Wholly unoriginal, but such a deft pastiche of various sources—Dracula, Salem's Lot, Del Toro's own Blade II and others—that The Strain stands out in...moreWholly unoriginal, but such a deft pastiche of various sources—Dracula, Salem's Lot, Del Toro's own Blade II and others—that The Strain stands out in the crowded vampire-book market. The prose is a little clunky in spots, which I suspect has to do with the duel authors involved. Certain passages bear the unmistakable flavour of Del Toro's lyricism—best represented in Pan's Labyrinth—while others are standard jargon and slang-filled pedestrian thriller-speak (which I have to assume are the work of Chuck Hogan). Here's the thing though: these opposing styles mesh (awkwardly at first) into a highly entertaining whole. The ancient-seeming vampiric supernatural myth forced into a very twenty-first century framework of terrorism, contagion and post-9/11 paranoid conspiracy. One of the aspects of the book that really worked for me was simply spotting all of Del Toro's pet obsessions: folk tales and oral history, children in peril, dark underground spaces (and specifically subways), disease and transformation, autopsies, blue collar and white-collar heroes finding common ground, secretive assassins/strike teams and baroque weapons. All of these elements can be found in Del Toro's movies—from Mimic to Hellboy II—and all feature prominently in The Strain. For me, a true auteur or artist is revealed through his or her obsessive revisiting of themes and motifs. I thoroughly enjoy following Del Toro's process of working out how and why these things obsess him—whether in movies or on the page.(less)
I have a soft spot for the classic SF “fix-up”—a book that began as short stories and was later Frankensteined into a novel. It’s a concept that is co...moreI have a soft spot for the classic SF “fix-up”—a book that began as short stories and was later Frankensteined into a novel. It’s a concept that is common to classic SF, due to the fact that the genre emerged from pulp magazine roots, which were the province of short stories and serials. (Bradbury’s The Martian Chronicles and Sturgeon’s More Than Human are two of the most famous examples of successful fix-ups—and personal favourites of mine). I’m not sure why I enjoy the fix-up so much. Something about the way in which the shifts in tone and approach from story to story can’t be entirely smoothed over appeals to me on a gut level. Accelerando is the perfect fix-up for the 21st Century. Using black plastic nerd glasses as a metaphor for posthumanism is only the first of a long line of brilliant devices littered throughout the book’s ramshackle tour of our immediate, near-term and far-flung futures. Stross bombards the reader with so many—at least to me—new and radical concepts about the future of economics, technology, identity and intelligence that he almost overwhelms. What saves Accelerando from being too didactic is its whirlwind approach to pacing and its endearing sense of humour. The musical term “accelerando” is the perfect title: the book moves faster and faster into and beyond the singularity—rushing past the point in which our whole solar system is inhospitable to old fashioned humans. Accelerando was the first book I ever read that employed the “rapture of the nerds” concept of the singularity, and I haven’t looked at any technology the same way since. Accelerando’s starting point is: what does a real post-scarcity economy look like? And it finishes deep in the mists of a post-human, post-everything futurescape—using the through-line of a single family to keep us on the rails—gutsy and brilliant.(less)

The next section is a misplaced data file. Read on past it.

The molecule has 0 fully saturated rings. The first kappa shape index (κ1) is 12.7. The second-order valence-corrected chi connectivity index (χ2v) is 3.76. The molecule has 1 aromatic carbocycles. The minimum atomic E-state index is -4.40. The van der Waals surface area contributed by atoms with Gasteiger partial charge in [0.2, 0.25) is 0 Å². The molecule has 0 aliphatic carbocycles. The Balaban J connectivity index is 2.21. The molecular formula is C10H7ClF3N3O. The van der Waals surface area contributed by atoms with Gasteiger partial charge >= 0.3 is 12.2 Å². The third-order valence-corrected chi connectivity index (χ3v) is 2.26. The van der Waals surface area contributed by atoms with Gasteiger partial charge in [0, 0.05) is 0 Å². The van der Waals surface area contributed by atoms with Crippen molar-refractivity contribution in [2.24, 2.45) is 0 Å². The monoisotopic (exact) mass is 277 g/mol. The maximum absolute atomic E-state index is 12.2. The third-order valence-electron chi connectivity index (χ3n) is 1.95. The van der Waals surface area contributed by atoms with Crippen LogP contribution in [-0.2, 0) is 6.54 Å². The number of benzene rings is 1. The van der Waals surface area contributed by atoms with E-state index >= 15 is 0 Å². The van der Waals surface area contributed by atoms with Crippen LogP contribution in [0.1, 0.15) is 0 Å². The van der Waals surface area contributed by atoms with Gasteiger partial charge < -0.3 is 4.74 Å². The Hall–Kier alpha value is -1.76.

An SF riff on The Count of Monte Cristo; a precursor to cyberpunk; a stylistically ambitious 1950’s-era modernist experiment; and an Arthur C. Clarke-...moreAn SF riff on The Count of Monte Cristo; a precursor to cyberpunk; a stylistically ambitious 1950’s-era modernist experiment; and an Arthur C. Clarke-style cosmic freak-out about the evolution of man—The Stars My Destination is all of these and more. An initially despicable lump of a protagonist who evolves first into the perfect case study for the limits and costs of revenge and then moves beyond that into something completely different: Gully Foyle becomes a stand-in for mankind on the brink of real change. A breathlessly fast and hugely entertaining book—stop reading this right now and acquire a copy. Trust me.(less)
China Miéville is the master of sticky, multi-purpose metaphors and The City & the City ("City) features one of his best: two distinct cites, with...moreChina Miéville is the master of sticky, multi-purpose metaphors and The City & the City ("City) features one of his best: two distinct cites, with separate histories, cultures, foods, architectural styles, clothing—even body language and attitudes to life—that nevertheless occupy the same geography. How China accomplishes this slight of hand—this Hugo winning novel without a shred of the impossible or fantastic—is best learned through reading. The less you know about City going in, the more gripping the novel’s effects. However, I’m also convinced that repeat readings will be rewarding in other ways. City is, at heart, a fairly straightforward and highly engaging murder mystery. But City is also Orwellian in terms of its understanding of culture; an anarchistic Utopia set amid realistic depictions of both capitalism and socialism and the sometime permeable barrier between the two schools of thought; a parable about immigration, tribal divisiveness and fear of the other; and a love letter to urban living.(less)